The UK can become a world leader in animal welfare

The UK to become a world leader in Animal Welfare

Brexit may provide Britain with the potential to become a global leader in animal welfare, as per live exporting proposals being considered by Environment Secretary Michael Gove.

Mr Gove is considered a widespread ban on the live export of animals in a move that has been widely welcomed by critics of live exporting.

The environment secretary has asked industry experts and campaigners to submit evidence on the process, with “all options” being considered.

The rules of the European Union’s single market currently prevent the UK from banning exports of livestock, but free from the shackles of European legislation, the UK may be able to control our own legislation and become a world leader in animal welfare.

At last estimate, the National Farmers Union said up to 20,000 live sheep – but no cattle – were exported to Europe in 2017.

Launching the consultation, Gove said the UK already had some of the highest animal welfare standards in the world but the government was committed to a manifesto promise to improve them further.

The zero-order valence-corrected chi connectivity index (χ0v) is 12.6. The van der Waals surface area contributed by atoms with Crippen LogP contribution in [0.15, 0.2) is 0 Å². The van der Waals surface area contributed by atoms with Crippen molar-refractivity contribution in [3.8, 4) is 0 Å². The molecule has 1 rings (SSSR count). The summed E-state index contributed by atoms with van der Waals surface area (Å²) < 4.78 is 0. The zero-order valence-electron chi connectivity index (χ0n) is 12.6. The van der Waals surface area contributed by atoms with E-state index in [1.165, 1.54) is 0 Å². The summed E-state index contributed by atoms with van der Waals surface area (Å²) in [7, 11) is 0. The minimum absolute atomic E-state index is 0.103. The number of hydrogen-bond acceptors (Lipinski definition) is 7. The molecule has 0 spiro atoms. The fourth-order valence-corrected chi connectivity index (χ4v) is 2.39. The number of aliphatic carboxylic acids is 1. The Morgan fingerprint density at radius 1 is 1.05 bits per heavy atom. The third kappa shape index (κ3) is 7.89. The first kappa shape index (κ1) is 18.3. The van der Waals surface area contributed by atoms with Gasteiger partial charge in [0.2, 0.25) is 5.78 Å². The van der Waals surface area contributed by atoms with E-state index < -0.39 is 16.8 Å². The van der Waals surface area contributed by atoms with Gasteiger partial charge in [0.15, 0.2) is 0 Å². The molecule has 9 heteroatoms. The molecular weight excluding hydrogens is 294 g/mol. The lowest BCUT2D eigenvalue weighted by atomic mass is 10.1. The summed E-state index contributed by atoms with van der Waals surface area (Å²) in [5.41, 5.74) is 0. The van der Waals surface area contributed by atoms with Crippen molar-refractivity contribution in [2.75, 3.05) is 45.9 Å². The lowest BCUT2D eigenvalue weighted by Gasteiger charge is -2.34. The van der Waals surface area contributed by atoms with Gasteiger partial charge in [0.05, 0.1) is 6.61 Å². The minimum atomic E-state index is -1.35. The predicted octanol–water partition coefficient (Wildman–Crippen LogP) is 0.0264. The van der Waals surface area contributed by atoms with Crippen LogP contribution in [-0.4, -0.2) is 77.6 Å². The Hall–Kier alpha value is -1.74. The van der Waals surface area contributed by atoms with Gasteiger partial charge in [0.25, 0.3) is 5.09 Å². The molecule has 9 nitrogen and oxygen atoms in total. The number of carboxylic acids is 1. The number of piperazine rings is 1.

“All animals deserve to get the respect and care they deserve at every stage of their lives,” he said. “With all options being considered, I am keen to hear from industry, the devolved authorities and charities on all possible options and evidence on this vital issue.”

Campaigners against live exports of livestock welcomed the move. Marc Cooper, the head of the RSPCA’s farm animals department, said the charity had been calling for a ban for decades:

“It’s unacceptable and completely unnecessary that live animals are exported and transported over long distances for slaughter or further fattening,” he said. “We would like to see live exports from the UK banned and a maximum journey time of eight hours introduced. This is a chance to end the practice for good and we look forward to contributing to the review.”

This is a crucial point, we must view this as an opportunity to become global leaders and set an example to the rest of the world on the best practice for animal welfare.

John Fishwick, the President of the British Veterinary Association agrees with the RSPCA saying that:

“It is vital that we maintain the UK’s current high standards of animal welfare post-Brexit and seek opportunities to improve them. We look forward to contributing to this call and seeing the results once the evidence has been collected.”

The Farm Animal Welfare Committee has also launched a review into existing welfare standards for animals during transport and further research on the issue is being carried out by Scotland’s Rural College and the University of Edinburgh.

The UK now can ensure legislation is carefully considered and allows us to set the example for the rest of the world.